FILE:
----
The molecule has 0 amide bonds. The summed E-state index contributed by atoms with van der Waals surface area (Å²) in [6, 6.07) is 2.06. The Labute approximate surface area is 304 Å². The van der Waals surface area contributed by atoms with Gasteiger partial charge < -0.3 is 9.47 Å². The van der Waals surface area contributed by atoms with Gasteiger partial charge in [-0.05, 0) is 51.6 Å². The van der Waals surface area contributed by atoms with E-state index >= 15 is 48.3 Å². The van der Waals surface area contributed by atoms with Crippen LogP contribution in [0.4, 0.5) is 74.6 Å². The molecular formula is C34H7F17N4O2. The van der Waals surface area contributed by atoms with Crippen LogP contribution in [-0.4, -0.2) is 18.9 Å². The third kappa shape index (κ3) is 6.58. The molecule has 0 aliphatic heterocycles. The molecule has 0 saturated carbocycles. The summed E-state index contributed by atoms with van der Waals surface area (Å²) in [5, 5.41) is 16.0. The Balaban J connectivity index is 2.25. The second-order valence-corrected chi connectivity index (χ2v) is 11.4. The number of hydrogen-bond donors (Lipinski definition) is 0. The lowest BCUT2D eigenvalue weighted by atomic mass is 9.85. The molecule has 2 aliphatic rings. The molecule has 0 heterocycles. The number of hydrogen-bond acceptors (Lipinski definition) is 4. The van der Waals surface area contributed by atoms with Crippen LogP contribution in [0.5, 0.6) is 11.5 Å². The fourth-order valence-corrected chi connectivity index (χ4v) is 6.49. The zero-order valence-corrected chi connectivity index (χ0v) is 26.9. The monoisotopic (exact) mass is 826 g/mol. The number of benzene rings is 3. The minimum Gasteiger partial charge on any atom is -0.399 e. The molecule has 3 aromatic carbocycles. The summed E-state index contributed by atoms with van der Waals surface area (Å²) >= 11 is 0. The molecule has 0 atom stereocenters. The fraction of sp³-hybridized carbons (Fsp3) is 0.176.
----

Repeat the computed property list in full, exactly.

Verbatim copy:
The molecule has 0 amide bonds. The summed E-state index contributed by atoms with van der Waals surface area (Å²) in [6, 6.07) is 2.06. The Labute approximate surface area is 304 Å². The van der Waals surface area contributed by atoms with Gasteiger partial charge < -0.3 is 9.47 Å². The van der Waals surface area contributed by atoms with Gasteiger partial charge in [-0.05, 0) is 51.6 Å². The van der Waals surface area contributed by atoms with E-state index >= 15 is 48.3 Å². The van der Waals surface area contributed by atoms with Crippen LogP contribution in [0.4, 0.5) is 74.6 Å². The molecular formula is C34H7F17N4O2. The van der Waals surface area contributed by atoms with Crippen LogP contribution in [-0.4, -0.2) is 18.9 Å². The third kappa shape index (κ3) is 6.58. The molecule has 0 aliphatic heterocycles. The molecule has 0 saturated carbocycles. The summed E-state index contributed by atoms with van der Waals surface area (Å²) in [5, 5.41) is 16.0. The Balaban J connectivity index is 2.25. The second-order valence-corrected chi connectivity index (χ2v) is 11.4. The number of hydrogen-bond donors (Lipinski definition) is 0. The lowest BCUT2D eigenvalue weighted by atomic mass is 9.85. The molecule has 2 aliphatic rings. The molecule has 0 heterocycles. The number of hydrogen-bond acceptors (Lipinski definition) is 4. The van der Waals surface area contributed by atoms with Crippen LogP contribution in [0.5, 0.6) is 11.5 Å². The fourth-order valence-corrected chi connectivity index (χ4v) is 6.49. The zero-order valence-corrected chi connectivity index (χ0v) is 26.9. The monoisotopic (exact) mass is 826 g/mol. The number of benzene rings is 3. The minimum Gasteiger partial charge on any atom is -0.399 e. The molecule has 3 aromatic carbocycles. The summed E-state index contributed by atoms with van der Waals surface area (Å²) >= 11 is 0. The molecule has 0 atom stereocenters. The fraction of sp³-hybridized carbons (Fsp3) is 0.176.